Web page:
CHN: Federal Unemployment Insurance Set to Expire: Congress Must Act
Unless Congress acts to extend the federal unemployment insurance (UI) program it will expire on December 29, abruptly cutting off 1.3 million people between Christmas and New Year’s. Another 1.9 million would lose access to benefits in the first six months of 2014 when their regular state UI benefits run out. The consequences for struggling workers and their families would be devastating. (See House Ways and Means Democratic Report with state-by-state estimates of the number who would lose benefits.)
In the 1982, 1991 and 2002 recessions and the most recent Great Recession, Congress has created a temporary federal unemployment benefits program for unemployed workers who had exhausted up to 26 weeks of state UI benefits. In June 2008, Congress passed the federal Emergency Unemployment Compensation (EUC) program. The program has been extended or amended 11 times since then. The EUC program provides more weeks of benefits to unemployed workers in states with highest unemployment rates. Two years ago unemployed workers in states with the highest unemployment rates received up to 99 weeks of assistance including state UI. Currently the average maximum number of weeks is about half that amount. Due to across-the-board sequestration cuts in 2013 the average weekly EUC benefit has dropped by $42 to $256.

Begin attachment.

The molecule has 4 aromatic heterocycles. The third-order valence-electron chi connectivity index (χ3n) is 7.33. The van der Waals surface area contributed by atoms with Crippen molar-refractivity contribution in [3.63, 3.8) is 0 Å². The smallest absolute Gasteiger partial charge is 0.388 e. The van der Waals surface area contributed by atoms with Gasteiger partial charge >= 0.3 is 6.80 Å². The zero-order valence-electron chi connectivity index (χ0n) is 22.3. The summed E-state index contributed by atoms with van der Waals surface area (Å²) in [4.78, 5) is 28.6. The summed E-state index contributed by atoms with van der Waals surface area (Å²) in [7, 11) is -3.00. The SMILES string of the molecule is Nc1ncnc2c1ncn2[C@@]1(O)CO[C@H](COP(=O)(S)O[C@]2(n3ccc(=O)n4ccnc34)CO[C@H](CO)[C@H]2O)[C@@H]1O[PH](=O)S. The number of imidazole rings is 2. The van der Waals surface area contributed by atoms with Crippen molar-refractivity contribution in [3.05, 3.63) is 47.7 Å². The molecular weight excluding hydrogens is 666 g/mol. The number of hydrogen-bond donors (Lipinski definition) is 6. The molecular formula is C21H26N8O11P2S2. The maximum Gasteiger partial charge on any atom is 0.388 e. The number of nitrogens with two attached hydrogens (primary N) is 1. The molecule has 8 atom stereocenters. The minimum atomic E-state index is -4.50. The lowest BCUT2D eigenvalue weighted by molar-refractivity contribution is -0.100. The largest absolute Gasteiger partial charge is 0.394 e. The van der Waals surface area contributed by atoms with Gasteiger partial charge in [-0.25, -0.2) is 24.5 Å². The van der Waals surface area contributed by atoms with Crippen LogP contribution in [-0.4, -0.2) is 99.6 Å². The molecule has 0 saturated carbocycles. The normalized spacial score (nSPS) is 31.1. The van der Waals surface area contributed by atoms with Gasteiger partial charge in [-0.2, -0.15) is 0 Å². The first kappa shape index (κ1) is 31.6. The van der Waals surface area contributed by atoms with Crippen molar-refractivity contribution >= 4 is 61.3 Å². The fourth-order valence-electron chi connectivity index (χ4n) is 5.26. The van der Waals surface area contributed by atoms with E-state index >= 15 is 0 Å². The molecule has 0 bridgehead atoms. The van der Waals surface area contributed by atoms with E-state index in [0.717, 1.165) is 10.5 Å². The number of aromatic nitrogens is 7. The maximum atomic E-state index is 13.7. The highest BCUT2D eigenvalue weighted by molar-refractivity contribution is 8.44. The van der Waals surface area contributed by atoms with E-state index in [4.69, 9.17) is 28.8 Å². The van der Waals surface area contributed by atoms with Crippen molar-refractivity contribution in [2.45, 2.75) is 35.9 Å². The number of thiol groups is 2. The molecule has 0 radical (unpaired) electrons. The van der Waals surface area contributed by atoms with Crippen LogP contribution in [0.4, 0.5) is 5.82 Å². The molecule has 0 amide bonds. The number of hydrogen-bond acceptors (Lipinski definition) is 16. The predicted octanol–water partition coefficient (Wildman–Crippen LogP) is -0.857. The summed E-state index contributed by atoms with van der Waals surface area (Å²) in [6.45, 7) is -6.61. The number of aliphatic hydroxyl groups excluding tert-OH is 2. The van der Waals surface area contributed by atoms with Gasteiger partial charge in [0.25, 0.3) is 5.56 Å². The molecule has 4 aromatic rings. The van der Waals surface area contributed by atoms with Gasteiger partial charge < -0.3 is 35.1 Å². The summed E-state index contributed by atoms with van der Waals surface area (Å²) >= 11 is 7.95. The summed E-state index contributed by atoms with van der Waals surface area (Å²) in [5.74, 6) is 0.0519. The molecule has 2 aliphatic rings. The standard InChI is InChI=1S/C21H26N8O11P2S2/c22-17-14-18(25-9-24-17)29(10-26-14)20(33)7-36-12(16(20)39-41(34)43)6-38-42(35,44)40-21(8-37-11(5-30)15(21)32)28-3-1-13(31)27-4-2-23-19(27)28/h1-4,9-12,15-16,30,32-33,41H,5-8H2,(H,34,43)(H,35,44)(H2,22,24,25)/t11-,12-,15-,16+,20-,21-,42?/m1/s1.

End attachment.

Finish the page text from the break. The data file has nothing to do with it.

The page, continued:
The Great Recession officially ended in June 2009. However, the unemployment rate remains stubbornly high, ticking back to 7.3 percent in October from 7.2 percent a month earlier. Further, the drop in unemployment over the last year has been due in large part to people either dropping out of the job market or not entering it because of the lack of job opportunities.
About 37 percent of the nation’s 11.3 unemployed or over 4.1 million people have now been unemployed for longer than 6 months. They are searching for employment in an economy that has 2 million fewer jobs than when the Great Recession started in December 2007 and a jobs deficit of over 8 million. The ratio of job seekers to job openings is 2.9-to-1 which means that there are no jobs for nearly two out of three seeking employment according a report from the Economic Policy Institute (EPI).
Based on estimates from the Department of Labor the cost of keeping the current EUC program running in 2014 when the unemployment rate is predicted to remain high is $25.2 billion. The cost must be examined in the context of the overall economy and the ‘multiplier’ effect of the investment in the program. Families receiving UI benefits spend them on food, rent, and other necessities that increase economy activity. The EPI report cited above estimates that extending the EUC program would create an estimated 310,000 jobs in 2014, and lead to $14.1 billion in higher revenues (from individual and business taxes) and lower expenditures in other areas.
In 2012, unemployment insurance kept 1.7 million people from being poor. Failure by Congress to act to extend the EUC program would harm millions of families and deal another blow to an economy struggling to recover from lost jobs.